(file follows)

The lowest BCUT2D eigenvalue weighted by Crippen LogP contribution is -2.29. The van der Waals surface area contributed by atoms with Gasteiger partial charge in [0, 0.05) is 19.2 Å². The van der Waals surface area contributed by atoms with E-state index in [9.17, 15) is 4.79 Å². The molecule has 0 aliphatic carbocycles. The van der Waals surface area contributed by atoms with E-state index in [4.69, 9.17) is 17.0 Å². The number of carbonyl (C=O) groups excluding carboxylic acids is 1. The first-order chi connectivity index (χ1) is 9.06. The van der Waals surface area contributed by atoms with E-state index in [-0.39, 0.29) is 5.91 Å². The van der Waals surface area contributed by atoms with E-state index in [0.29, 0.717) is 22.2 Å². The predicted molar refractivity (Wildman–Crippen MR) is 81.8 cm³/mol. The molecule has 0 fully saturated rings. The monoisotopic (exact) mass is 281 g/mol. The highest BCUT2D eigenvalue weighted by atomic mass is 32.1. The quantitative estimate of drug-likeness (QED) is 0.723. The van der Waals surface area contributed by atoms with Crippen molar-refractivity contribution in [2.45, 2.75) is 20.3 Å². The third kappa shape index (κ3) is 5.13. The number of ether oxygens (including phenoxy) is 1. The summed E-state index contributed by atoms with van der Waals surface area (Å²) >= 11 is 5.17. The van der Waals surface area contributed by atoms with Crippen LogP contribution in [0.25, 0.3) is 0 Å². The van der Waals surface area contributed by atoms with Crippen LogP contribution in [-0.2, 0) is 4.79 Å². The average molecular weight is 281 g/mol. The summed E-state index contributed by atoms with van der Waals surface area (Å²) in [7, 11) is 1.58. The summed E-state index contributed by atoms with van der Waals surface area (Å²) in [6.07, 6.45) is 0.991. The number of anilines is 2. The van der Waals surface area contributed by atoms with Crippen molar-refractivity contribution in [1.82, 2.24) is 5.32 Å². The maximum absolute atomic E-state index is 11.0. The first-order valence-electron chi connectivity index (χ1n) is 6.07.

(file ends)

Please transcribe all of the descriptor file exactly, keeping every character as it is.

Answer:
The lowest BCUT2D eigenvalue weighted by Crippen LogP contribution is -2.29. The van der Waals surface area contributed by atoms with Gasteiger partial charge in [0, 0.05) is 19.2 Å². The van der Waals surface area contributed by atoms with E-state index in [9.17, 15) is 4.79 Å². The molecule has 0 aliphatic carbocycles. The van der Waals surface area contributed by atoms with E-state index in [4.69, 9.17) is 17.0 Å². The number of carbonyl (C=O) groups excluding carboxylic acids is 1. The first-order chi connectivity index (χ1) is 9.06. The van der Waals surface area contributed by atoms with E-state index in [-0.39, 0.29) is 5.91 Å². The van der Waals surface area contributed by atoms with E-state index in [0.29, 0.717) is 22.2 Å². The predicted molar refractivity (Wildman–Crippen MR) is 81.8 cm³/mol. The molecule has 0 fully saturated rings. The monoisotopic (exact) mass is 281 g/mol. The highest BCUT2D eigenvalue weighted by atomic mass is 32.1. The quantitative estimate of drug-likeness (QED) is 0.723. The van der Waals surface area contributed by atoms with Crippen molar-refractivity contribution in [2.45, 2.75) is 20.3 Å². The third kappa shape index (κ3) is 5.13. The number of ether oxygens (including phenoxy) is 1. The summed E-state index contributed by atoms with van der Waals surface area (Å²) >= 11 is 5.17. The van der Waals surface area contributed by atoms with Crippen LogP contribution in [0.25, 0.3) is 0 Å². The van der Waals surface area contributed by atoms with Crippen LogP contribution in [-0.2, 0) is 4.79 Å². The average molecular weight is 281 g/mol. The summed E-state index contributed by atoms with van der Waals surface area (Å²) in [7, 11) is 1.58. The summed E-state index contributed by atoms with van der Waals surface area (Å²) in [6.07, 6.45) is 0.991. The number of anilines is 2. The van der Waals surface area contributed by atoms with Crippen molar-refractivity contribution in [1.82, 2.24) is 5.32 Å². The maximum absolute atomic E-state index is 11.0. The first-order valence-electron chi connectivity index (χ1n) is 6.07.